It was not my fate, nor was it Mr. Sinclair's purpose, that I devote myself to farming as a career. My training in that branch of activity was concluded with the brief experiences I have narrated. Thereafter my attention was to be absorbed by lumbering with the exception of brief excursions into other fields such as sailing. In 1846 Mr. Sinclair purchased from George Dousman, the "forwarder and warehouse man" of Milwaukee, the schooner "Nancy Dousman" for use in connection with the mill at Escanaba. The vessel, which I hauled out on the ways, was cut in two and lengthened twenty-five feet, rechristened the ''Gallinipper" and placed under command of Captain George W. Ford. In the autumn with a number of other men, among whom was Henry Gunsaulus - the uncle of Dr. Frank Gunsaulus, of Chicago - who was to receive wages of fourteen dollars a month as an axeman and sawyer, we embarked on the vessel for Escanaba or Flat Rock, arriving there on November 5.

At this time the entire region north of the city of Green Bay, formerly an army post, sometimes called Navarino, was practically a wilderness and the northern peninsula of Michigan was a trackless forest, the main outpost being Sault Sainte Marie, where Fort Brady was situated. There were two mills of considerable size at Green Bay, a large mill at the mouth of the Menominee River, mills with one saw at Oconto, Cedar River, and Ford River, and on the White Fish River at the head of Little Bay de Noc, four mills. At Flat Rock, or Escanaba, the Sinclair and Wells Company operated two mills, one about a mile from the mouth of the river, where the plant of the Stephenson Company is now, the other about two miles up. These two mills taken together were considered the largest lumbering establishment in the United States west of the Hudson River. The next in size was probably up at Grand Haven, Michigan, and there were smaller mills at Muskegon and Manistee. Although seemingly numerous these mills were primitive structures mechanically and otherwise and their output was very limited. It would be accurate to say, I think, that in 1846 all of the mills on Green Bay represented an investment of less than fifty thousand dollars and could have been purchased for that amount.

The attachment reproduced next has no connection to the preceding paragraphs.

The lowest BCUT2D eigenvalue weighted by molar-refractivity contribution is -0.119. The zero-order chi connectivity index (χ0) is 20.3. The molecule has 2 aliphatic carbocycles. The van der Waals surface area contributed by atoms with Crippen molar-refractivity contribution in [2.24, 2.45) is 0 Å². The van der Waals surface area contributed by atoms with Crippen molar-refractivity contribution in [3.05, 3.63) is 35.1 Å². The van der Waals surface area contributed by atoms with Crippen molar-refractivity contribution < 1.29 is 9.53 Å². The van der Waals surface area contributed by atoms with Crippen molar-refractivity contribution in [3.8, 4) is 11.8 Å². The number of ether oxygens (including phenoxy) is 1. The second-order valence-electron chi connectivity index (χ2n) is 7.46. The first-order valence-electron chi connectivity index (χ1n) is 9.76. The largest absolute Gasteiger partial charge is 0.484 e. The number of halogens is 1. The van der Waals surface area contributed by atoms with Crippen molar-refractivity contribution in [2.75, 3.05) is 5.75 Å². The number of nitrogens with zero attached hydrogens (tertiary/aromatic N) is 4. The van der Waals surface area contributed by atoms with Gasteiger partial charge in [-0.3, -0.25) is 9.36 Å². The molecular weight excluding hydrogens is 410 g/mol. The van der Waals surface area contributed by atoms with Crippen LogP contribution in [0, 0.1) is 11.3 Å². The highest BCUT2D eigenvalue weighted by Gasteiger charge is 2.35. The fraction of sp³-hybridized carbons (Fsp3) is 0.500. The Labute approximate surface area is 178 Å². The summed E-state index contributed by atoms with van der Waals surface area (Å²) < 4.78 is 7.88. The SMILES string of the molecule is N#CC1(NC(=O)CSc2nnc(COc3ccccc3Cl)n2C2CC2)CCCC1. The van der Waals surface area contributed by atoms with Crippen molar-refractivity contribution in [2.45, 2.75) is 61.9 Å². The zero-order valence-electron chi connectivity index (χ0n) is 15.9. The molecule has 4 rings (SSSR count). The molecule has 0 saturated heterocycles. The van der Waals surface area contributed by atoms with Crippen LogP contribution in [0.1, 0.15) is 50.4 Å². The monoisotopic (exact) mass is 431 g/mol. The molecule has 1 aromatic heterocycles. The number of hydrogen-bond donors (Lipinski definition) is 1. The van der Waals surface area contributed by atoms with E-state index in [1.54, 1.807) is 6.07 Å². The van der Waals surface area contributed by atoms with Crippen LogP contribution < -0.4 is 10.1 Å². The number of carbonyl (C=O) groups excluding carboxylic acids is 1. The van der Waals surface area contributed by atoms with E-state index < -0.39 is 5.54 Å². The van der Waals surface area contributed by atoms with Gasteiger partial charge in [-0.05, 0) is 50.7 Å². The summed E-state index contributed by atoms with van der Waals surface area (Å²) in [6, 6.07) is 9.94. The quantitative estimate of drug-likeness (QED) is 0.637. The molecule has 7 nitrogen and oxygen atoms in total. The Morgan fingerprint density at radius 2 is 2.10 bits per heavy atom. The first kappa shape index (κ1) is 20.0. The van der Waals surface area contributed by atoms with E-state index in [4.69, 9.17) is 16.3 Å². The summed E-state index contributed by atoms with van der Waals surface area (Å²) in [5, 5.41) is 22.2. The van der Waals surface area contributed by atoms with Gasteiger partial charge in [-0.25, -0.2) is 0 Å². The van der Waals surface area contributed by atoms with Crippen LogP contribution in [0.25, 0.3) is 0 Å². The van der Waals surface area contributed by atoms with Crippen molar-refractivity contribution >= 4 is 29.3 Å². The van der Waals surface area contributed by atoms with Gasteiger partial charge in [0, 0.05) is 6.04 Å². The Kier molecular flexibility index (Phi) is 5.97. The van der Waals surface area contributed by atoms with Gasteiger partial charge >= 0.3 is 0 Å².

At Escanaba there were not more than a dozen houses, in addition to the company's boarding-house, clustered around each mill. Until 1861 there was not a house from the Escanaba to the Ford River, a stretch of ten miles. Building operations on the site of the Present city of Escanaba were not begun until 1863 when the Tilden House,— owned jointly by Perry H Smith, vice-president of the Northwestern Railroad; Dunlap, the superintendent, and the Ludington and Wells Company, successors to Sinclair and Wells,—was erected. Up to this time the place was known as Sand Point. Neither did the city receive its present name until the branch of the Northwestern Railroad from there to Negaunee was built in 1863. The settlement around the mills was known generally as Flat Rock, a literal translation of the Indian name for the river, Scoo-naw-beh, which ran through a flat, shelving geological formation. In casting about for a name for the station and terminus of the road Smith finally evolved Escanaba and so it was christened on the railroad company's maps.

Little was known of the region to the north with the exception of the old Indian trading settlements along Lake Superior in the vicinity of the Apostle Islands and at Sault Sainte Marie where there was an Astor trading house and a Hudson Bay Company store. Marquette had not yet been established. I remember Robert Graveraet, one of the pioneer mining men of the upper peninsula, representing Boston capitalists, saying that he took Peter White, the Pioneer resident, there in 1848 and left him behind in his tent. My first visit to the place was made in the winter of 1851-2 on snow shoes, on which occasion the first town meeting was held.

The mining of iron and copper which, with the forests, was to produce almost fabulous wealth, had not yet begun. A year or two earlier government surveyors at work near Negaunee, puzzled for a long time by the unusual variations of their compasses, which sometimes pointed almost south instead of north, found indications of magnetic iron ore; and the discovery of mass copper, chunks of pure copper weighing in some instances several tons, had just aroused the people along the lake to the possibilities of the mining of this very valuable metal. During the following year, 1848, I saw tons of mass copper on the dock at the "Soo" but no one would have predicted at this time the establishment of time great mines which have since made the region one of the most notable copper districts in the world. But the era. of development was soon to begin. In the wake of the sinking of the Jackson mine, the first iron mine to be discovered at Negaunce came many others and the mineral deposits of the region are still largely unexplored.